Stop doing that, SK.

Either put some music to it, or stop altogether….

Seek's avatar

I don’t doubt that the kids wrestled in the bus seat. They’re five years old and it’s a small, hot bus and a long trip. My son is typically nonviolent. I’ve seen him purposely strike a child once, and frankly the kid was twice his size and a bully, and totally deserved it.

She has three kids on the bus, and I have one – one that has never learned to tattle.

So when my son comes home with scratches on his face, he says he doesn’t remember what happened, and I have no clue what happened, so I refrain from accusatory crap. Kids will be kids.

If her kids saw something wrong with what Ian was doing, she could have discussed it with me, and I would have acted accordingly.

Instead, she storms the bus demanding my son be punished for punching kids in the face.

What. The. Fuck.

Obviously, since there is a driver and three fifth grade safety monitors, I would assume someone would have noticed something if he had actually been intentionally violent.

whitenoise's avatar

@wildpotato
Missed those… sorry I must be one of the skimming scumbags. :-)

Your examples don’t take away my overall feeling on the question though. My real life examples were not addressed. Maybe I just feel ignored.

ETpro's avatar

@Blondesjon Ok, how’s this for an answer. Notice the differences in behaviors that choices of religion lead too.

Blondesjon's avatar

@whitenoise . . . My deepest apologies. I was distracted by some other folks on the thread at the time and then promptly forgot your excellent answer. shame on you skimmers that skipped it You can’t get much more personal than that. You gave exactly the kind of answer I was asking for. Thank you. where in the hell do you live?

@wildpotato . . . No barely concealed agenda, no insults, no condescending attacks? No wonder people are having such a hard time answering :) Thank you for understanding that what I asked was a simple question that required a simple answer. I would also like to thank you for putting it much better than I would have been able to.

@ETpro . . . Thank you for the informative and hilarious link. As far as answers go you might want to read @wildpotato ‘s post above to get a better idea of what I’m looking for.

whitenoise's avatar

@Blondesjon
I live in the Middle East.

ETpro's avatar

@Blondesjon Fair enough. Because I believe in healthy skepticism and in basing beliefs on evidence rather than blind faith, I live my life with a great deal of concern regarding the harm that religiosity might bring in a nuclear age. That concern is what drove my first two answers. The desire for Armageddon gets spooky when it’s a wish that can actually be realized.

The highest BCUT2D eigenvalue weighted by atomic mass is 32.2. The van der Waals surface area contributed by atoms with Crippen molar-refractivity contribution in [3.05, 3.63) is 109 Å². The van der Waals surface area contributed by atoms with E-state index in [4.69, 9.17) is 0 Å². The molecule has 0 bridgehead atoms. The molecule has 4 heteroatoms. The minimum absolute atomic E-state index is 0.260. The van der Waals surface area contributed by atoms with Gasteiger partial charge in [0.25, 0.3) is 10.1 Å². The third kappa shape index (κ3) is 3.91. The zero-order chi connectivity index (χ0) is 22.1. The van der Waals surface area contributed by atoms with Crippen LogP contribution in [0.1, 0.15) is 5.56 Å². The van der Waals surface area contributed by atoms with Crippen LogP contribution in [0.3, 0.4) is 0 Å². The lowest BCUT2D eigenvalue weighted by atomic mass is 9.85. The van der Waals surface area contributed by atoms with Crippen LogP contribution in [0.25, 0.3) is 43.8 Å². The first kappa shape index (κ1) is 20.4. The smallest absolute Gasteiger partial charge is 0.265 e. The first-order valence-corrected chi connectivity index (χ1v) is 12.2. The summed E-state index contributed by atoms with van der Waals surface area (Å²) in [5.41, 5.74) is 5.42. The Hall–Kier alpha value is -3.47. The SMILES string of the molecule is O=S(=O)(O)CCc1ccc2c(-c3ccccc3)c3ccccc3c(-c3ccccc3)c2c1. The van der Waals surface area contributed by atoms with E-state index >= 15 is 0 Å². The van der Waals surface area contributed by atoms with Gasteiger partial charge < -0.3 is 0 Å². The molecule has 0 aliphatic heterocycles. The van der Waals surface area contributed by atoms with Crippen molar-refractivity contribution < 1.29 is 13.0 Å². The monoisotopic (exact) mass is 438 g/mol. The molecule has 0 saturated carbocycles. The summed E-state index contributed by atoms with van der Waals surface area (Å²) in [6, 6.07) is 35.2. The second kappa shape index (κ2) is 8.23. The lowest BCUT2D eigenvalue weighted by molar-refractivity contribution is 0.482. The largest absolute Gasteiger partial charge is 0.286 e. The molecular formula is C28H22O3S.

As far as impacting how one lives, if someone’s “beliefs” have no impact on how they conduct conduct their day to day lives, then I seriously doubt they really believe anything more than “Eat, drink and be merry, Oh Gilgamesh, for tomorrow you will die.”

KNOWITALL's avatar

@ETpro I think that’s a very simplistic response to a question that is not so simple. How many times a day do Christians thank God for food or good ‘luck’? How many times does God come up in our mind or heart?

I think I gave a simple answer, and to get deeper about it, I’d certainly PM the Christians you know here rather than a general Q.

ETpro's avatar

@KNOWITALL If you think that is a simplistic answer, then you either did not read it well enough to understand it or have no concept of the meaning of what I said.

KNOWITALL's avatar

@ETpro Seriously? You need evidence to believe something, got it. Religion in a nuclear age causing harm (in your mind), got it. Desire for Armageddon (in your mind), got it.

You feel something about these things that I do not feel, and I’m still a Christian. Perhaps you are incorrect in your assumptions as I do NOT need evidence to believe in God. I do not fear religion in the nuclear age. I do not desire Armageddon, but I do desire what Armageddon is fortold to herald for Christians.

I find it odd that you are not a Christian but you project your beliefs of our beliefs on us and penalize us for it in your own mind. It’s very odd.

ETpro's avatar

@KNOWITALL I take it you are not a Christian Dominionist, but a lot of Christians are. I’m not projecting that. It is a fact. They are actively working to provoke a nuclear war in Israel. For their own separate reasons, there are a significant number of fundamentalist Jews and a large and growing number of fundamentalist Muslims doing the same thing.

Blondesjon's avatar

Sources?

Seek's avatar

http://www.seekingtruth.co.uk/middle_east.htm
http://www.endtime.com/world-war-three/

Don’t worry, though. If you believe in Jesus, you’ll be raptured BEFORE the war happens. So it doesn’t matter if the world gets roasted with nukes, because the True Believers™ won’t be here anyway, just we heatherns.